A day after three of the region’s largest business groups called on the provincial government to ditch the hard cap on indoor capacity at bars and restaurants, the province has loosened its restrictions.
Ottawa moved into the more restrictive red zone in the province's pandemic scale on Friday. Initially, red-zone rules stated that bars and restaurants would be limited to 10 patrons inside and four customers per table.
But late Friday afternoon, the province announced it was "cautiously adjusting" its framework to allow bars and restaurants to operate at 50 per cent capacity, up to a maximum of 50 customers indoors and subject to physical distancing rules. The new limits take effect at 12:01 a.m. on Saturday.
In a joint letter to Premier Doug Ford on Thursday, the Ottawa Board of Trade, the Ottawa Coalition of Business Improvement Areas and the Regroupement des gens d’affaires de la Capitale nationale said the one-size-fits-all approach to capacity limits is unfair.
They urged the province to replace the hard caps with a formula based on the size of the establishment, similar to the rules that allow supermarkets, for example, to operate at 75 per cent capacity.
“Our immediate ask as Ottawa enters the red zone in the framework is to change from hard caps to percentage of capacity in service areas for all businesses regardless of sector,” the letter says.
“This supports the physical distancing mandate. In addition, it ensures the percentage of capacity is equal for all businesses. The spread of the virus does not change depending on whether you are at a supermarket or hardware store.”
Vittoria Trattoria co-owner Domenic Santaguida said the 10-person cap handcuffs owners of larger restaurants like his, which normally seats 145 patrons.
“I think they need to put some more time and effort into putting a plan in place that takes into consideration individual circumstances,” he said. “Only having 10 (customers) is a bit of a joke. It’s an arbitrary number. Where’s the methodology where they came up with 10?”
"Only having 10 (customers) is a bit of a joke. It’s an arbitrary number."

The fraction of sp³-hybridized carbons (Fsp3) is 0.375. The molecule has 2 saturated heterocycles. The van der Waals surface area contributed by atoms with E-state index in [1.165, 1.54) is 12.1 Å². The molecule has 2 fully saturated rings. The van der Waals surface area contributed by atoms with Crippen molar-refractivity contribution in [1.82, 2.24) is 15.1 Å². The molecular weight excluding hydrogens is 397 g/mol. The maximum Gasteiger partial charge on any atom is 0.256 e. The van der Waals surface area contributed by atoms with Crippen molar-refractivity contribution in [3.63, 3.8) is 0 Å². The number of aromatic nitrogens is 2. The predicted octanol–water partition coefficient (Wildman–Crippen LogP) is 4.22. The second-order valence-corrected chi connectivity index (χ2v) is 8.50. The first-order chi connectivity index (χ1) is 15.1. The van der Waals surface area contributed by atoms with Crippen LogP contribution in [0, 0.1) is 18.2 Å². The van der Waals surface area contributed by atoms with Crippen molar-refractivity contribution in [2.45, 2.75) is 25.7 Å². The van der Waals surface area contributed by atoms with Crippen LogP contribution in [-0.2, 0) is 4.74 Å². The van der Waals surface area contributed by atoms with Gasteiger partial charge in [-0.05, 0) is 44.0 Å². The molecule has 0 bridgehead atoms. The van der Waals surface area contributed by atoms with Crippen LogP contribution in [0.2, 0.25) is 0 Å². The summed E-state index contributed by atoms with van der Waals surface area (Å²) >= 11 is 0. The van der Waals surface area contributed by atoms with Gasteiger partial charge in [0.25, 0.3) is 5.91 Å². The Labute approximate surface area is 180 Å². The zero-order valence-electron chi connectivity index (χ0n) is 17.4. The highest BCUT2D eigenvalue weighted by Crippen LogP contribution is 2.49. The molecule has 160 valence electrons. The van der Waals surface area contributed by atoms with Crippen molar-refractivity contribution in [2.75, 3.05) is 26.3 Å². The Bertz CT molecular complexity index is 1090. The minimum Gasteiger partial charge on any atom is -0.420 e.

Mayor Jim Watson told CTV Morning Live Friday he also doesn’t think the 10-person limit in restaurants and bars makes sense.
“Don't count on a per-head basis – it should be based on square footage,” Watson said. “A big restaurant like Red Lobster that might be able to accommodate 150 people is going to have 10 people, but then a little café that normally accommodates 20 people is allowed to have 10 people.
“I think you got to come up with a percent of the square footage that seems to be more of a reasonable suggestion. Who’s going to open a restaurant if they have 150 seats, but they're only allowed 10 people in?”
The business organizations also urged the province to give them more lead time before restrictions are tightened. Restaurant and bar owners found out only on Thursday that the city was moving into the red zone on Friday.
“We have consistently called upon you to give adequate notice to businesses when there is a status change that affects them,” the letter says.
“Your agreement and adherence to this protocol demonstrates an appreciation for the operational challenges and financial impacts they face when forced to follow new regulations virtually overnight.”
Santaguida has fridges stocked with food he bought earlier in the week in anticipation of seating nearly 400 diners this weekend. He said he’ll now be lucky if he gets 75.
“We had thousands of dollars worth of food come in based on (customer traffic) we had for previous weekends,” he said, adding he’ll likely either donate the leftovers or give them to staff.
With the mercury expected to hit at least 12 degrees on Saturday, Santaguida said he’s planning to open Vittoria Trattoria’s patio. But he said he wasn't expecting a rush of customers lining up to dine outdoors.
“It’s a hard sell at 10, 12 degrees to sit outside for a dinner,” he said.